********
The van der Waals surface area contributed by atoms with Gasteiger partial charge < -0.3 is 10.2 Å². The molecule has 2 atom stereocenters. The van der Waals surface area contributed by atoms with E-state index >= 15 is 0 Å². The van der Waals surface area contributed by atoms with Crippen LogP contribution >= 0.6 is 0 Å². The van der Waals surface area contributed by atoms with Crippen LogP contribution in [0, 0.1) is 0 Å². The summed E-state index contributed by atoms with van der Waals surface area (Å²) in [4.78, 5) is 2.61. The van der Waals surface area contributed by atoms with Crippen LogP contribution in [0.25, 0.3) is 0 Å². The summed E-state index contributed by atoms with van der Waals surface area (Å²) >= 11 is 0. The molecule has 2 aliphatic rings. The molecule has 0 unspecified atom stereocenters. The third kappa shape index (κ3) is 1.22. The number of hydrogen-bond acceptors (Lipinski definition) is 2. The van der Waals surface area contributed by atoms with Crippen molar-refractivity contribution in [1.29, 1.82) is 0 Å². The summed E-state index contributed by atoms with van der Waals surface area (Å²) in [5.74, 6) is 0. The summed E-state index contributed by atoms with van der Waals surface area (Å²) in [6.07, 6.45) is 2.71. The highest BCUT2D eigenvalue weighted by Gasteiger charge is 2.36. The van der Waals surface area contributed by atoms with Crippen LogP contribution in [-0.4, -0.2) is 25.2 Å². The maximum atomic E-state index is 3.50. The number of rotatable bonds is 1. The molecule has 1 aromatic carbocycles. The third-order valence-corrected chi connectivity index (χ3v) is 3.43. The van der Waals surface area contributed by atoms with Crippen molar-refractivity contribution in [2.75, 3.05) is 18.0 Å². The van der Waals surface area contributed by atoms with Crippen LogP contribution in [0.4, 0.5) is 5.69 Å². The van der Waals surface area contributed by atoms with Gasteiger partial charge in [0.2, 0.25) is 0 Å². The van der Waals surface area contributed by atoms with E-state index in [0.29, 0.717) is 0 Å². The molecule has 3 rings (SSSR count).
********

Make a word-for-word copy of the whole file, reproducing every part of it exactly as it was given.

The van der Waals surface area contributed by atoms with Gasteiger partial charge < -0.3 is 10.2 Å². The molecule has 2 atom stereocenters. The van der Waals surface area contributed by atoms with E-state index >= 15 is 0 Å². The van der Waals surface area contributed by atoms with Crippen LogP contribution >= 0.6 is 0 Å². The van der Waals surface area contributed by atoms with Crippen LogP contribution in [0, 0.1) is 0 Å². The summed E-state index contributed by atoms with van der Waals surface area (Å²) in [4.78, 5) is 2.61. The van der Waals surface area contributed by atoms with Crippen LogP contribution in [0.25, 0.3) is 0 Å². The summed E-state index contributed by atoms with van der Waals surface area (Å²) >= 11 is 0. The molecule has 2 aliphatic rings. The molecule has 0 unspecified atom stereocenters. The third kappa shape index (κ3) is 1.22. The number of hydrogen-bond acceptors (Lipinski definition) is 2. The van der Waals surface area contributed by atoms with Crippen molar-refractivity contribution in [1.29, 1.82) is 0 Å². The summed E-state index contributed by atoms with van der Waals surface area (Å²) in [5.74, 6) is 0. The summed E-state index contributed by atoms with van der Waals surface area (Å²) in [6.07, 6.45) is 2.71. The highest BCUT2D eigenvalue weighted by Gasteiger charge is 2.36. The van der Waals surface area contributed by atoms with Crippen LogP contribution in [-0.4, -0.2) is 25.2 Å². The maximum atomic E-state index is 3.50. The number of rotatable bonds is 1. The molecule has 1 aromatic carbocycles. The third-order valence-corrected chi connectivity index (χ3v) is 3.43. The van der Waals surface area contributed by atoms with Crippen molar-refractivity contribution in [2.75, 3.05) is 18.0 Å². The van der Waals surface area contributed by atoms with Crippen LogP contribution in [0.4, 0.5) is 5.69 Å². The van der Waals surface area contributed by atoms with Gasteiger partial charge in [0.2, 0.25) is 0 Å². The van der Waals surface area contributed by atoms with E-state index in [0.29, 0.717) is 0 Å². The molecule has 3 rings (SSSR count).